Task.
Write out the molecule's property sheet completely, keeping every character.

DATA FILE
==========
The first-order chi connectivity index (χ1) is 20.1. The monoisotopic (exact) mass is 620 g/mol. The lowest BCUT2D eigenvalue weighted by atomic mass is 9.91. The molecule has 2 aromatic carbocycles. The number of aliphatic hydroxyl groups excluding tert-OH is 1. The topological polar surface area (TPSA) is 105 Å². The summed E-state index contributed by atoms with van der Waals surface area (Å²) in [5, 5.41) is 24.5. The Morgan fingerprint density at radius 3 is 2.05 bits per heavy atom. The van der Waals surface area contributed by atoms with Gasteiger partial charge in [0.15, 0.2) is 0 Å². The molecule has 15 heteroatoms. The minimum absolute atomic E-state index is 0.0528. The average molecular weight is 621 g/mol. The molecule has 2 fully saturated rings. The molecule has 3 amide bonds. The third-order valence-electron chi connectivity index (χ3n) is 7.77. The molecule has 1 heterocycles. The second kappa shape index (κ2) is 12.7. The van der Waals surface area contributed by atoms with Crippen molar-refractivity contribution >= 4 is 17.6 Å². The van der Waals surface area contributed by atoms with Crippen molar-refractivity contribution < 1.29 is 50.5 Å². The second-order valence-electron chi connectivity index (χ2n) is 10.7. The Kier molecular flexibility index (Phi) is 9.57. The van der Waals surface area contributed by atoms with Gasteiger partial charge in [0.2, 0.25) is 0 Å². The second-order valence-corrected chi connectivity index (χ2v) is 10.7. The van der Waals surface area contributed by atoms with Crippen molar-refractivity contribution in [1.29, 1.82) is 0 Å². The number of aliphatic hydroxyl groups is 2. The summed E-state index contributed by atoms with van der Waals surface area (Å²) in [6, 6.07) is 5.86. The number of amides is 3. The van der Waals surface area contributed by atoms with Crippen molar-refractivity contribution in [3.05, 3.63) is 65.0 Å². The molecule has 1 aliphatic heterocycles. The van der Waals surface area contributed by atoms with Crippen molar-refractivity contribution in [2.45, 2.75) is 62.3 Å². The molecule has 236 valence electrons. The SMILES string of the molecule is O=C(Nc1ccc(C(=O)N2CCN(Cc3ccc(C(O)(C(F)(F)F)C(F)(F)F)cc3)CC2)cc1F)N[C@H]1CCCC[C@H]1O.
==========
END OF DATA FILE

The first-order chi connectivity index (χ1) is 20.1. The monoisotopic (exact) mass is 620 g/mol. The lowest BCUT2D eigenvalue weighted by atomic mass is 9.91. The molecule has 2 aromatic carbocycles. The number of aliphatic hydroxyl groups excluding tert-OH is 1. The topological polar surface area (TPSA) is 105 Å². The summed E-state index contributed by atoms with van der Waals surface area (Å²) in [5, 5.41) is 24.5. The Morgan fingerprint density at radius 3 is 2.05 bits per heavy atom. The van der Waals surface area contributed by atoms with Gasteiger partial charge in [0.15, 0.2) is 0 Å². The molecule has 15 heteroatoms. The minimum absolute atomic E-state index is 0.0528. The average molecular weight is 621 g/mol. The molecule has 2 fully saturated rings. The molecule has 3 amide bonds. The third-order valence-electron chi connectivity index (χ3n) is 7.77. The molecule has 1 heterocycles. The second kappa shape index (κ2) is 12.7. The van der Waals surface area contributed by atoms with Crippen molar-refractivity contribution >= 4 is 17.6 Å². The van der Waals surface area contributed by atoms with Crippen molar-refractivity contribution < 1.29 is 50.5 Å². The second-order valence-electron chi connectivity index (χ2n) is 10.7. The Kier molecular flexibility index (Phi) is 9.57. The van der Waals surface area contributed by atoms with Gasteiger partial charge in [0.2, 0.25) is 0 Å². The second-order valence-corrected chi connectivity index (χ2v) is 10.7. The van der Waals surface area contributed by atoms with Crippen molar-refractivity contribution in [1.29, 1.82) is 0 Å². The number of aliphatic hydroxyl groups is 2. The summed E-state index contributed by atoms with van der Waals surface area (Å²) in [6, 6.07) is 5.86. The number of amides is 3. The van der Waals surface area contributed by atoms with Crippen molar-refractivity contribution in [3.05, 3.63) is 65.0 Å². The molecule has 1 aliphatic heterocycles. The van der Waals surface area contributed by atoms with Crippen molar-refractivity contribution in [2.45, 2.75) is 62.3 Å². The molecule has 236 valence electrons. The SMILES string of the molecule is O=C(Nc1ccc(C(=O)N2CCN(Cc3ccc(C(O)(C(F)(F)F)C(F)(F)F)cc3)CC2)cc1F)N[C@H]1CCCC[C@H]1O.